The OCBA created a committee for diversity and inclusion in an effort to better reflect their communities
Last year, the craft beer market in America made $22.2 billion in sales, which represented 12.3% of the country’s beer sales, according to 2021 data from the website for the Brewers Association, an organization for small and independent craft brewers.
From 2015 to 2020, the total number of U.S. Breweries increased from 4,847 to 8,884, and Ohio ranks 3rd in the country for barrels of craft beer produced every year. Even factoring in the significant financial losses in the food and beverage industry during COVID-19, packaged craft beer kept the industry afloat.
Suffice to say, craft brewing isn’t going anywhere anytime soon. Now, business leaders in Ohio’s craft brewing industry say they are committed to creating a community that is more diverse and inclusive, both behind the taps and within the boardroom.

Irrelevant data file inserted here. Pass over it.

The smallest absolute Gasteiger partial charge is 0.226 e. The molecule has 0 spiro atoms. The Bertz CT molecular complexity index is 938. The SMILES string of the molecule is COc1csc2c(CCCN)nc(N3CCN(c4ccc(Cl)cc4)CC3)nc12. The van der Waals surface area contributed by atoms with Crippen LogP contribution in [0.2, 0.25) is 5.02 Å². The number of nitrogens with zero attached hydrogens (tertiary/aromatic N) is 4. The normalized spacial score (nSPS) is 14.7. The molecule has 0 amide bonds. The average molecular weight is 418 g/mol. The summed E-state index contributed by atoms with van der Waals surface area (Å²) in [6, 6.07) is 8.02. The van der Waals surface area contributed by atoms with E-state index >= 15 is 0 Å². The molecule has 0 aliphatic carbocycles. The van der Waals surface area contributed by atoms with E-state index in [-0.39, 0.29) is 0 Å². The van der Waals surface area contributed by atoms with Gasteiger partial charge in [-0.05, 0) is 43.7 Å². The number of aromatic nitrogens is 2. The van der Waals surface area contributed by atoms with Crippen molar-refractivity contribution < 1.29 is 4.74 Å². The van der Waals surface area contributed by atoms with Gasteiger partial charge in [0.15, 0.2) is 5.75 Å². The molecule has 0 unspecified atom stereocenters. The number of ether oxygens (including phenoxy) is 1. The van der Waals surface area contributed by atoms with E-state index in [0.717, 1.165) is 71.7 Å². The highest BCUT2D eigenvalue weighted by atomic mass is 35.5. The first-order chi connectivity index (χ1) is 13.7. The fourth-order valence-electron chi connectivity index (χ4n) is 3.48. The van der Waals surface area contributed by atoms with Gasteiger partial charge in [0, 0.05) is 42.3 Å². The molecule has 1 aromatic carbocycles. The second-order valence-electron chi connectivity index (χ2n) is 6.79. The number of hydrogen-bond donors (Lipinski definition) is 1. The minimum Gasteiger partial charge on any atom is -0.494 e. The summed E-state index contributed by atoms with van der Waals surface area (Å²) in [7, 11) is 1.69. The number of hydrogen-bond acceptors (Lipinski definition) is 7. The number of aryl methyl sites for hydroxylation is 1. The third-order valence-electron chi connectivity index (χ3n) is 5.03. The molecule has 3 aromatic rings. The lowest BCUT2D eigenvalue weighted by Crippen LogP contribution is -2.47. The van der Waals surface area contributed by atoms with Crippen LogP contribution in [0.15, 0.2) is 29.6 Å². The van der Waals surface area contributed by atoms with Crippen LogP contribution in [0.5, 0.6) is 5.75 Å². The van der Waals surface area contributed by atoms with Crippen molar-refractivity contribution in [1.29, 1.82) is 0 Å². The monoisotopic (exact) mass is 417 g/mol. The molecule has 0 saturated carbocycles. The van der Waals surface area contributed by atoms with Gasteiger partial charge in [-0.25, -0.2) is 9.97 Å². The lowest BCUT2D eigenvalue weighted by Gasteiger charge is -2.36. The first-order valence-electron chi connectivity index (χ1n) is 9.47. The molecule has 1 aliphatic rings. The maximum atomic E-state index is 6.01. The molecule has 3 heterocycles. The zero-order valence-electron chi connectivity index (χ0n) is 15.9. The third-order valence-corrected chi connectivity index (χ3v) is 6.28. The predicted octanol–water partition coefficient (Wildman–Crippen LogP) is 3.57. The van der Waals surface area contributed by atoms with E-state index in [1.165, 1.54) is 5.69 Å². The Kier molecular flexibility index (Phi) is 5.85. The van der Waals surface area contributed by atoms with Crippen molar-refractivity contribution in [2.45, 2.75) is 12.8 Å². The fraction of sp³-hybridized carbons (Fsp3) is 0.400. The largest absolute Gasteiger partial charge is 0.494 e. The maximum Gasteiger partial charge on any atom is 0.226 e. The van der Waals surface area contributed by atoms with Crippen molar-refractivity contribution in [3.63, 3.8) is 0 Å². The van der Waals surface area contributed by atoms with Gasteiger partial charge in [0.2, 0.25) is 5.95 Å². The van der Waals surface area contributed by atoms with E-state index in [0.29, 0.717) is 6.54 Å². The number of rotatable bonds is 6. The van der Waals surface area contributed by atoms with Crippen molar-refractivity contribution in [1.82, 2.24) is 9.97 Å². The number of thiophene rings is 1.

Putting things into perspective
This commitment followed data findings from a 2018 economic impact study by the Brewers Association in collaboration with the OCBA. The study, which included demographic data of some breweries in Ohio, found that out of 291 owners, an overwhelming majority were white, while all other races collectively made up only 11.6%.
In terms of gender inclusion, 77.4% of brewery owners identified as male, 22.6% identified as female and none identified as non-binary. Of the ownership mix, 52.3% of breweries had a staff that consisted of only people who identified as male. Only 2% of breweries had an all-female staff.